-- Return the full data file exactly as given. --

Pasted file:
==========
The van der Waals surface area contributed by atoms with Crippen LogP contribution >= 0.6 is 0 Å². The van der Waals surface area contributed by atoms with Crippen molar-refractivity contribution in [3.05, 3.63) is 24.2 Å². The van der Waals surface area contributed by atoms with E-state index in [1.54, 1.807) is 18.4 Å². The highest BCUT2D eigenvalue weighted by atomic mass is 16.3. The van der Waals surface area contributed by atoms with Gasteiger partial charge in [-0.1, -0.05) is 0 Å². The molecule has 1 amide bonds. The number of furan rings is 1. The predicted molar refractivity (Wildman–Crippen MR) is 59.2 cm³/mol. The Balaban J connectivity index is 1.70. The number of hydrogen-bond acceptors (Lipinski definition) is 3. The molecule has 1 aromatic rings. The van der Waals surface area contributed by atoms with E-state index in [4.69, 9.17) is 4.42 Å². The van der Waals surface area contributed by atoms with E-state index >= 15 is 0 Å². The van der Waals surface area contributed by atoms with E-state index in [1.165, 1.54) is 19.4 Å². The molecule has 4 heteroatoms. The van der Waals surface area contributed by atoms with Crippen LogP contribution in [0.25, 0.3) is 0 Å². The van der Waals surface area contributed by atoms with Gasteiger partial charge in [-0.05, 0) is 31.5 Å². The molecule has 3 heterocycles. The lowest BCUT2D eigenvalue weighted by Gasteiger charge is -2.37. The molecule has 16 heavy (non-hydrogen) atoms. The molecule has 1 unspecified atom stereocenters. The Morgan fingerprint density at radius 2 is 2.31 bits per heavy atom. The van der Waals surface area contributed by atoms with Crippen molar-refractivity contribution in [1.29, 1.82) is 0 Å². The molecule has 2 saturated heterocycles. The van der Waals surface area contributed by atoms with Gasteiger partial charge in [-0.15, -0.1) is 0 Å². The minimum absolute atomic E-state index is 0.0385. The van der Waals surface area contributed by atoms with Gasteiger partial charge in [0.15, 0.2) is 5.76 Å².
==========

The van der Waals surface area contributed by atoms with Crippen LogP contribution >= 0.6 is 0 Å². The van der Waals surface area contributed by atoms with Crippen molar-refractivity contribution in [3.05, 3.63) is 24.2 Å². The van der Waals surface area contributed by atoms with E-state index in [1.54, 1.807) is 18.4 Å². The highest BCUT2D eigenvalue weighted by atomic mass is 16.3. The van der Waals surface area contributed by atoms with Gasteiger partial charge in [-0.1, -0.05) is 0 Å². The molecule has 1 amide bonds. The number of furan rings is 1. The predicted molar refractivity (Wildman–Crippen MR) is 59.2 cm³/mol. The Balaban J connectivity index is 1.70. The number of hydrogen-bond acceptors (Lipinski definition) is 3. The molecule has 1 aromatic rings. The van der Waals surface area contributed by atoms with E-state index in [4.69, 9.17) is 4.42 Å². The van der Waals surface area contributed by atoms with E-state index >= 15 is 0 Å². The van der Waals surface area contributed by atoms with E-state index in [1.165, 1.54) is 19.4 Å². The molecule has 4 heteroatoms. The van der Waals surface area contributed by atoms with Crippen LogP contribution in [0.25, 0.3) is 0 Å². The van der Waals surface area contributed by atoms with Gasteiger partial charge in [-0.05, 0) is 31.5 Å². The molecule has 3 heterocycles. The lowest BCUT2D eigenvalue weighted by Gasteiger charge is -2.37. The molecule has 16 heavy (non-hydrogen) atoms. The molecule has 1 unspecified atom stereocenters. The Morgan fingerprint density at radius 2 is 2.31 bits per heavy atom. The van der Waals surface area contributed by atoms with Crippen molar-refractivity contribution in [1.29, 1.82) is 0 Å². The molecule has 2 saturated heterocycles. The van der Waals surface area contributed by atoms with Gasteiger partial charge in [-0.15, -0.1) is 0 Å². The minimum absolute atomic E-state index is 0.0385. The van der Waals surface area contributed by atoms with Gasteiger partial charge in [0.15, 0.2) is 5.76 Å².